In October of 2017, this star of this very watch transcended its already lofty and borderline mythical status when it was unearthed by Phillips auction house, and offered for sale to benefit the Nell Newman Foundation. Though its significance within vintage Rolex collecting, along with watch collecting as a whole was no secret, no one could have predicted the groundbreaking result it ultimately realized, bringing in $17,758,000 for charity. At the time of the New York sale, the Newman's Paul Newman Daytona set a new world record for the most expensive wristwatch sold at auction.
After Paul Newman famously wore the reference 6239, he could later be seen sporting an example of the reference 6263, fitted with screw down pushers, a black acrylic bezel, and a matching black dial. Although this watch doesn't feature an exotic "Paul Newman Daytona" dial design, it's still quite a special example of the watch, referred to as a "Big Red" dial thanks to its large model designation in red above the six o'clock position sub register.
Like its perhaps more famous predecessor fitted with pump pushers, Paul Newman's own example of the reference 6263 was sold at Phillips in London in 2020, achieving a sizeable result of $5,475,000 for charity, the third highest result for a Rolex watch at auction at the time. Similarly to his reference 6239, the caseback of Paul Newman's Daytona features another engraving commissioned by Joanne Woodward which reads "DRIVE SLOWLY, JOANNE," further intensifying the already impressive provenance accompanying the vintage watch.
Like his love for racing, Paul Newman's obsession with the Daytona spanned decades, and wasn't just limited to the manual winding references of the 60s and 70s. As the years progressed and the Rolex Daytona evolved, Paul Newman welcomed new references into his collection with open arms, including the first Daytona models powered by an automatic movement, corresponding with the reference number 16520.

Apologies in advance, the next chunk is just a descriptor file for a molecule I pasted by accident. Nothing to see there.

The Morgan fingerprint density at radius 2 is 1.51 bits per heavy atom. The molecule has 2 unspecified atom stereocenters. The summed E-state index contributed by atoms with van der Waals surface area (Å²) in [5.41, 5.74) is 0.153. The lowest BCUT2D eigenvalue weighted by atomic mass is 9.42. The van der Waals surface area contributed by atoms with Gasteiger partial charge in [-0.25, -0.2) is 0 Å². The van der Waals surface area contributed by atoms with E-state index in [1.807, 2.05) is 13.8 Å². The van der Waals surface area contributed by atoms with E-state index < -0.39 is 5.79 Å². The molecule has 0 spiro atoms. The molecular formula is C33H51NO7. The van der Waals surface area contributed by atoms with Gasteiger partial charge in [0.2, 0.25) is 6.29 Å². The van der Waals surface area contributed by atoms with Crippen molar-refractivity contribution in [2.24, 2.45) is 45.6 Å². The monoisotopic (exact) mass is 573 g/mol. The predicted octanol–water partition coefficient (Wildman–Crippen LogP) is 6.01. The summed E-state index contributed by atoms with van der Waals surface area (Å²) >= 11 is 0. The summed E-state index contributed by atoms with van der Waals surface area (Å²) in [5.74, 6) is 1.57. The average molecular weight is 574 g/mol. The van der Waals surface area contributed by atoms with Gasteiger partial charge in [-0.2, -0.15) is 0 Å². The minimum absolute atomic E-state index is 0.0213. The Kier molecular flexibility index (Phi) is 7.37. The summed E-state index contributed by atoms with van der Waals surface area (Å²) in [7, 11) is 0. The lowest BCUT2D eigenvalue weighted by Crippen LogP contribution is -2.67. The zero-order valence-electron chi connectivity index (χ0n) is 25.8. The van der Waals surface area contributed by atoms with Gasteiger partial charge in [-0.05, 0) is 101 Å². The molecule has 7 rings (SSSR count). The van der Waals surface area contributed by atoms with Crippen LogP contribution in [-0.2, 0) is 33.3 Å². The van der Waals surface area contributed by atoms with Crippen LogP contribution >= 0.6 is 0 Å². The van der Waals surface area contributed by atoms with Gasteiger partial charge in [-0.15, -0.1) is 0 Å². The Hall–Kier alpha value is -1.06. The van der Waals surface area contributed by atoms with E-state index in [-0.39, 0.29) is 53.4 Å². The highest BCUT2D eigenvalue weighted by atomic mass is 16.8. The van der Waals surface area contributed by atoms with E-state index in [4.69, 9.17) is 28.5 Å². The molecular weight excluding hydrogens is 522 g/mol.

Unlike the aforementioned Daytona models, the so called "Zenith Daytona" isn't seen as being a true Paul Newman Daytona, though that's not to say Newman didn't have a soft spot for these more modernly executed chronographs. After reviewing photos of the gone but not forgotten actor, we can make an educated guess that Newman owned at least two examples of this reference, with both white and black dial variants in his collection. This surely demonstrates his love for the Rolex Daytona in all its forms.
Paul Newman's taste in timepieces stayed true with age, as the actor, race car driver, and philanthropist could be seen wearing a Daytona up until the very end. In his later days, Newman could be seen sporting the reference 116519 Rolex Cosmograph Daytona on his wrist while attending and participating in motorsports events. Powered by the caliber 4130, developed entirely in house by Rolex, this piece is likely the most modern Daytona to have been worn by Paul Newman, as well as the most opulently configured.
While at first glance it may appear to be a run of the mill Daytona , this is no ordinary example, as evidenced by its black crocodile strap. With fixed end links, Rolex collectors will know this to be the reference 116519 Daytona, meaning that it's executed in 18k white gold. This is believed to be the only gold Daytona Paul Newman ever wore, earning it a special albeit less discussed significance within horological history.